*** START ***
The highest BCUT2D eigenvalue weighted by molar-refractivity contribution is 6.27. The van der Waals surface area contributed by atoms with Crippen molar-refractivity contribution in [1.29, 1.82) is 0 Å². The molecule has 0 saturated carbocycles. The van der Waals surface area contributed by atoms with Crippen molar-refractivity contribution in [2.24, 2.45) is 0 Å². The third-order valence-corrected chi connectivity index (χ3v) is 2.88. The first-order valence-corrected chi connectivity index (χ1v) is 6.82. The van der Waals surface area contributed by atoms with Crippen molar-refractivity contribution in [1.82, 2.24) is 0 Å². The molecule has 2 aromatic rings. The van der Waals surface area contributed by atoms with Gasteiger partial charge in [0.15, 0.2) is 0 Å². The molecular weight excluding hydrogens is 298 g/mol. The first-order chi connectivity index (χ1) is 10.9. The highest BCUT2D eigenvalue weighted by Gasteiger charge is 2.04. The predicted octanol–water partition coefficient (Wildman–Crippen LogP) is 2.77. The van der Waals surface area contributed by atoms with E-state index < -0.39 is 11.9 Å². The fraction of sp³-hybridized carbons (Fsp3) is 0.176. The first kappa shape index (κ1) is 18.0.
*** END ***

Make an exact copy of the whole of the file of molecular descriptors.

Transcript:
The highest BCUT2D eigenvalue weighted by molar-refractivity contribution is 6.27. The van der Waals surface area contributed by atoms with Crippen molar-refractivity contribution in [1.29, 1.82) is 0 Å². The molecule has 0 saturated carbocycles. The van der Waals surface area contributed by atoms with Crippen molar-refractivity contribution in [2.24, 2.45) is 0 Å². The third-order valence-corrected chi connectivity index (χ3v) is 2.88. The first-order valence-corrected chi connectivity index (χ1v) is 6.82. The van der Waals surface area contributed by atoms with Crippen molar-refractivity contribution in [1.82, 2.24) is 0 Å². The molecule has 2 aromatic rings. The van der Waals surface area contributed by atoms with Gasteiger partial charge in [0.15, 0.2) is 0 Å². The molecular weight excluding hydrogens is 298 g/mol. The first-order chi connectivity index (χ1) is 10.9. The highest BCUT2D eigenvalue weighted by Gasteiger charge is 2.04. The predicted octanol–water partition coefficient (Wildman–Crippen LogP) is 2.77. The van der Waals surface area contributed by atoms with E-state index < -0.39 is 11.9 Å². The fraction of sp³-hybridized carbons (Fsp3) is 0.176. The first kappa shape index (κ1) is 18.0.